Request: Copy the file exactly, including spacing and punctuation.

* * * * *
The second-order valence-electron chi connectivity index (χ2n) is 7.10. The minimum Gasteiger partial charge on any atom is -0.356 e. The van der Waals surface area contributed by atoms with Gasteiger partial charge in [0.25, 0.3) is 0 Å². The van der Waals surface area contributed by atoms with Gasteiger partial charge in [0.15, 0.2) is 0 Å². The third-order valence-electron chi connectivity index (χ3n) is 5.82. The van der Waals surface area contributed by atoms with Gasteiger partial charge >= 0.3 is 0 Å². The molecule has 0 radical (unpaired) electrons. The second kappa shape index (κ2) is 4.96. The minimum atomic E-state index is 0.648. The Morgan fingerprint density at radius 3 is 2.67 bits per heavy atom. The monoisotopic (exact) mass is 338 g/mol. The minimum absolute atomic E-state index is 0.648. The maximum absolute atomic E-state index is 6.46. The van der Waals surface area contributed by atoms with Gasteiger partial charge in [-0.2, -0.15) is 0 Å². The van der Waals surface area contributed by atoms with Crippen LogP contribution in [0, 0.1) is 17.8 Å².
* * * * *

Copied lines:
The second-order valence-electron chi connectivity index (χ2n) is 7.10. The minimum Gasteiger partial charge on any atom is -0.356 e. The van der Waals surface area contributed by atoms with Gasteiger partial charge in [0.25, 0.3) is 0 Å². The van der Waals surface area contributed by atoms with Gasteiger partial charge in [0.15, 0.2) is 0 Å². The third-order valence-electron chi connectivity index (χ3n) is 5.82. The van der Waals surface area contributed by atoms with Gasteiger partial charge >= 0.3 is 0 Å². The molecule has 0 radical (unpaired) electrons. The second kappa shape index (κ2) is 4.96. The minimum atomic E-state index is 0.648. The Morgan fingerprint density at radius 3 is 2.67 bits per heavy atom. The monoisotopic (exact) mass is 338 g/mol. The minimum absolute atomic E-state index is 0.648. The maximum absolute atomic E-state index is 6.46. The van der Waals surface area contributed by atoms with Gasteiger partial charge in [-0.2, -0.15) is 0 Å². The van der Waals surface area contributed by atoms with Crippen LogP contribution in [0, 0.1) is 17.8 Å².